Monday, December 2, 2013

field consistency

Logging samples involves a whole series of field tests and observations. Some of them are straightforward and reproducible as long as you use the correct procedure. Visual observations, however, tend to vary by the individual. Are you a "grouper" or a "splitter" when you see different layers? When was the last time you calibrated your internal sense of what a particular grain size looks like?

The environmental biz tends to have a revolving cast of characters, and often, the training to standardize field observations misses a significant portion of the group because they're out in the field on some sort of time-critical (and billable!) project. And although the soil texture and other geological observations are important when you're trying to figure out where contamination is going, they're generally not considered to be as critical as the chemical data. So unless a high-level geologist pushes for training and standardization across the organization on a regular basis, the field staff tend to develop their own methods of transcribing what they're seeing.

If I'm reviewing field soil logs, consistency is key. It's far easier to figure out what the stratigraphy is like if the project had a single geologist, or just a few. Or, if someone actually has a discussion about what they're seeing and the group agrees that they're going to call this greenish-gray color "olive" and that this friable, gray-white stuff is indeed fly ash.

What usually happens is that the site has a long history, with several different contractors poking holes in different areas depending on what was found in the last phase, the budget, and changes in regulations. So when I need to write a report and pull in all these different logs to develop a complete picture of a site, I have to decide if this "till" is the same material as this "sandy silt" and whether we have a rainbow of different units or someone was colorblind. Not everybody writes their observations, either.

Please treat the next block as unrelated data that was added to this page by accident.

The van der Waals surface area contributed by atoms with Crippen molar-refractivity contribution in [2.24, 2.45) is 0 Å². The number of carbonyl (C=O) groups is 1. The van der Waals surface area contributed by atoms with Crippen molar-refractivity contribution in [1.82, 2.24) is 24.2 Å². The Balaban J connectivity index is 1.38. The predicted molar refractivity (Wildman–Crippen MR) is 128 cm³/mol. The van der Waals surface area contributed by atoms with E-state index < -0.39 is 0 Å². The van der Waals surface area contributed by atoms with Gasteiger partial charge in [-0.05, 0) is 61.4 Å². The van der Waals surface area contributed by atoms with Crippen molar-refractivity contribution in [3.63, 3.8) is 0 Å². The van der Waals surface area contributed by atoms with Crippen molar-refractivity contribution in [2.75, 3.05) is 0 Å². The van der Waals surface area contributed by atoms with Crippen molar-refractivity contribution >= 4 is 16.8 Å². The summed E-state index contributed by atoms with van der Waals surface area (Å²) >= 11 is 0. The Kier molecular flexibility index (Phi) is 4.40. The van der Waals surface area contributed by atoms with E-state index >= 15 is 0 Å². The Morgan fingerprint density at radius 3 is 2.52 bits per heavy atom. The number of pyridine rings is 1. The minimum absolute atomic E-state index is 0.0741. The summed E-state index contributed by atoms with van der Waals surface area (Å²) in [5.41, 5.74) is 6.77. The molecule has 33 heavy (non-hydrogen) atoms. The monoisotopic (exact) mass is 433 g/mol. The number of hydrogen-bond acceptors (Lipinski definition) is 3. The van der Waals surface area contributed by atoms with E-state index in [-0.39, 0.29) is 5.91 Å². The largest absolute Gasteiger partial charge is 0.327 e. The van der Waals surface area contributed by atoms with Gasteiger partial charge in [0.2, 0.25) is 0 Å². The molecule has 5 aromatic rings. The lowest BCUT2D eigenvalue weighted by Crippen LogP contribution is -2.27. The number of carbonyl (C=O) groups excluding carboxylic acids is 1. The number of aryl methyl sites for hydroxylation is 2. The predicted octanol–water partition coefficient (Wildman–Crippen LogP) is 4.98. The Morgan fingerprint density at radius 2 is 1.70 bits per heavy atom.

All this matters because I'm trying to extrapolate between logs. Do we have continuous units that are consistent barriers to contamination migration? If a particular unit always has a certain chemical signature, can we find it again if we go back to the site without spending a fortune in analytical costs? Now, if I could only convince the rest of the field staff to think "big picture" when they're out there in adverse conditions...

1 comment:

Mike Huggins said...

Hi - And throw in people's confusion about grain size now that they're "supposed" to use the USCS, instead of modified-Wentworth, and all sorts of fun breaks out. Oh, and then the "clayey sand" conundrum. Honestly, you get an experienced engineering geologist and an experienced non-engineering, sedimentology-based geologist in the same room, and - whoo-wee - the sparks start flying. I know, because I am the latter.